The critically-acclaimed 5 BROKEN CAMERAS is a deeply personal, first-hand account of life and non-violent resistance in Bil’in, a West Bank village surrounded by Israeli settlements. Shot by Palestinian farmer Emad Burnat, who bought his first camera in 2005 to record the birth of his youngest son, Gibreel, the film was co-directed by Burnat and Guy Davidi, an Israeli filmmaker. Structured in chapters around the destruction of each one of Burnat’s cameras, the filmmakers’ collaboration follows one family’s evolution over six years of village upheaval. As the years pass in front of the camera, we witness Gibreel grow from a newborn baby into a young boy who observes the world unfolding around him with the astute powers of perception that only children possess. Burnat watches from behind the lens as olive trees are bulldozed, protests intensify and lives are lost in this cinematic diary and unparalleled record of life in the West Bank. 5 BROKEN CAMERAS is a Palestinian-Israeli-French co-production.
Other filmmakers made films around the resistance in Bil’in and many of them utilized Emad’s footage, as he was the only cameraman of the village. He had access that others didn’t have. He was the one who could film the soldiers and the raids at night when the other cameramen left. These events were sometimes violent, and many times, he was in danger for filming. In 2006 he was arrested and accused for throwing rocks and spent weeks in jail and under house arrest – after which, his cameras were broken. It was the peace activists and donors that helped to get Emad new cameras, so that he could continue to film and document what was happening. Right from the start, Israeli and international peace activists helped and participated in the movement against the separation wall. Filmmaker Guy Davidi came to Bil’in in 2005 as a sympathizer and a media activist in the Indymedia group. He knew Emad as most people did, as Emad became an important figure of Bil’in’s movement.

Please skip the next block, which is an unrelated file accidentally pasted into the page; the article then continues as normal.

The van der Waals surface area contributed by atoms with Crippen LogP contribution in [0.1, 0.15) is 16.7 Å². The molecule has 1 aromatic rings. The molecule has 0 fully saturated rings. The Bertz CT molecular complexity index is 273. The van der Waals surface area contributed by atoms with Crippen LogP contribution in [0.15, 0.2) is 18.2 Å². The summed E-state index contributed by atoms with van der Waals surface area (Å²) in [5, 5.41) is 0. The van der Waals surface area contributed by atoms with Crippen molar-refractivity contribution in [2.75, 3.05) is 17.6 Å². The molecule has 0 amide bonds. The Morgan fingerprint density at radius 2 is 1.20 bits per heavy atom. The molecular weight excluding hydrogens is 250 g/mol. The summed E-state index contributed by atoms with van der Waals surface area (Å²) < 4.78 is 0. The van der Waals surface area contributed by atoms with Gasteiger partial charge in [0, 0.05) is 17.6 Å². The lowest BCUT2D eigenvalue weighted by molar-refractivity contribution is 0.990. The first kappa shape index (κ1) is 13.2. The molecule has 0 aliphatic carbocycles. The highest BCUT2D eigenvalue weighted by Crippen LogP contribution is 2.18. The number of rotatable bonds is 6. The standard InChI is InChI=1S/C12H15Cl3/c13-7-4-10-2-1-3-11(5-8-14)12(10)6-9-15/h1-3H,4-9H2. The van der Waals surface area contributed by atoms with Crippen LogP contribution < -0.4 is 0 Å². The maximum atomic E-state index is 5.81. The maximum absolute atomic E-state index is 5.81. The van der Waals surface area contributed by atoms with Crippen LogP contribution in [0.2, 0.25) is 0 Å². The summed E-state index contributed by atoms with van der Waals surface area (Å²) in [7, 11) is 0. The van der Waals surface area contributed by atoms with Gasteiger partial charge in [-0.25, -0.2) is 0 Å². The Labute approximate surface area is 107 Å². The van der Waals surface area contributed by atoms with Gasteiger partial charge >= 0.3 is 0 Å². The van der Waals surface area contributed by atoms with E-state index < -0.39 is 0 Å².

After making some short films in the village, Guy started making his first feature documentary on the politics of water. This film “Interrupted Streams” was shot in Bil’in from 2005 – 2008. It was finished in 2010 and premiered at the Jerusalem Film Festival that year. During his work on this film, Guy stayed for several months in Bil’in. It was during this time that allowed him to develop his perspective and feel the meaning of life for the villagers under occupation. At night, soldiers invaded the village and he was the only Israeli around. So, the villagers called Guy to bring his cameras and film what was about to happen and to use the cameras to protect them from the violence.
During these nights both Emad and Guy found themselves filming side by side. When Emad asked Guy to join into the project in 2009 they have decided rather than focusing on the story of non-violent movement in the village put the focus on Emad himself as camera-man, a husband and a father.
The film was released in November 2011 in International Film Festival of Amsterdam (IDFA) where it won the Audience Award and the Special Jury Award in North America it screened in Sundance 2012 where it took the Directing Award. After winning more than 40 awards worldwide the film was nominated to the 85th academy award in the Best Feature Documentary. In 2013 the film won the Best Documentary in the International Emmy Award.
When we started this project, we knew we would be criticized for working together. Emad would be asked why he chose to make the film with an Israeli, and Guy would be asked why he chose to make the film with a Palestinian. Still, the actual differences between us were something we could not avoid: we have different cultural backgrounds and different privileges, and we had to learn to use them in a constructive way. There are also different expectations for us as a result of our identities.